Hendrix Caje Johnston was driving through Ranchos de Taos on Monday (July 3) when members of New Mexico State Police pulled him over for allegedly speeding and crossing traffic lines. He was initially only charged with DWI, but after a search warrant approved for the driver’s vehicle led to the alleged discovery of narcotics, multiple felony charges were added to Johnston’s rap sheet.
The suspect, whom police have identified as a Taos County resident, was stopped by a state police officer around 4 p.m. while traveling along State Road 68. According to a state police press release, Johnston, 25, “did not pull over immediately” and traveled a short distance before stopping at the side of the road. The release, however, did not specify whether Johnston was confused as to whether his was the vehicle the officer intended to pull over or whether he was in an unsafe area to comply when given the command.
When the officer approached the vehicle, he stated that he could smell a “strong odor” of marijuana that seemed to be coming from within the suspect’s vehicle. Johnston’s eyes were allegedly “red” and he appeared “sluggish,” according to the arresting officer. The suspect admitted to having consumed marijuana, but said that he did so only the day before. He also allegedly admitted to having marijuana inside the vehicle.
He then agreed to take a sobriety test, leading the officer to determine that “Mr. Johnston appeared to be impaired and unable to safely operate the vehicle.” He was immedietely arrested for DWI.
Upon further inspection, the officer said they could see drug paraphernalia in the console of the suspect’s vehicle, which was then towed to the New Mexico State Police office in Taos. A request for a search warrant was approved, leading officers to allegedly discover “containers and bags consistent with the trafficking of narcotics, as well as scales, devices commonly used for the production of narcotics, and other drug paraphernalia.” Police also claimed to have located heroin and methamphetamine, leading to additional drug possession charges – both felonies.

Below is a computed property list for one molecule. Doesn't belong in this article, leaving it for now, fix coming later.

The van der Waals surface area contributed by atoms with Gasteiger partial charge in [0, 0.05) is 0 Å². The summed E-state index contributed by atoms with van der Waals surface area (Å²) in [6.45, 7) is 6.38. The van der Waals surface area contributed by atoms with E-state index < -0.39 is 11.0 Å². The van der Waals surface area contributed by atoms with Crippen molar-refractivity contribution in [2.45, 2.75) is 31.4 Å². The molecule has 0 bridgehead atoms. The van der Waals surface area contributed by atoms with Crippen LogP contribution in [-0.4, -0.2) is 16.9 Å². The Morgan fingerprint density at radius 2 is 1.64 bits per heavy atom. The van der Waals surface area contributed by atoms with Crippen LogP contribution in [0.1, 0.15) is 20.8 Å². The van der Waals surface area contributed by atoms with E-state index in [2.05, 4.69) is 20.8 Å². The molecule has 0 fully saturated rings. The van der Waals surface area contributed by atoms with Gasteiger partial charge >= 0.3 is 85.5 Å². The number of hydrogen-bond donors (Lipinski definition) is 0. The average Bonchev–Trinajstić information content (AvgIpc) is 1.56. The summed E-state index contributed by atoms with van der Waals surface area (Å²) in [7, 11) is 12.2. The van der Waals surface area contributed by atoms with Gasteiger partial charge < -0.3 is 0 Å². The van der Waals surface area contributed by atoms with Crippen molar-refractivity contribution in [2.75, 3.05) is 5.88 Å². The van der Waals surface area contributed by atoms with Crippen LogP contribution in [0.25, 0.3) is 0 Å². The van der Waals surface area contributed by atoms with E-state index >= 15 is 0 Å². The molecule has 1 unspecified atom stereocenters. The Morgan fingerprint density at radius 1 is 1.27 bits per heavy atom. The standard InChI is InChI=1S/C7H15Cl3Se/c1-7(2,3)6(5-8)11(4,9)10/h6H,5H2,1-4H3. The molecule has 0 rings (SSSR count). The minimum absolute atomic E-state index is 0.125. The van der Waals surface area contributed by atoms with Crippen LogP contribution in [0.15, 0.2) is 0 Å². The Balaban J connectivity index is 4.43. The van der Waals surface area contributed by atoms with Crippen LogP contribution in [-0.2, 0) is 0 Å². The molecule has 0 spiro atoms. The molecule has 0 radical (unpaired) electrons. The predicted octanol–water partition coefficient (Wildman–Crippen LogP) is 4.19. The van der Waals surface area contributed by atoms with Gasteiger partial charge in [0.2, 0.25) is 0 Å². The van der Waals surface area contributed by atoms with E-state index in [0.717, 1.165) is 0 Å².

Public Information Officer Elizabeth Armijo stated that officers had performed initial field tests on the suspected narcotics with drug testing kits, “thus giving [probable] cause for those charges,” she said. The drugs, however, have not been submitted to the State Crime Lab for “further, specific testing,” she said.
While the initial tests may have provided probable cause to levy the charges, a failure to send drugs to the lab in a “timely manner” may lead to charges being dismissed. Such was the result in one of Johnston prior cases from 2016. Just this year, the fourth-degree felony drug possession charge stemming from the case was dropped “on the grounds that the drugs in this matter were not sent to the State Crime Lab in a timely fashion,” according to court records. The decision on the matter came less than one month ago: June 14. Prior to the charge, Johnston’s record included only relatively minor traffic violations, according to New Mexico court records.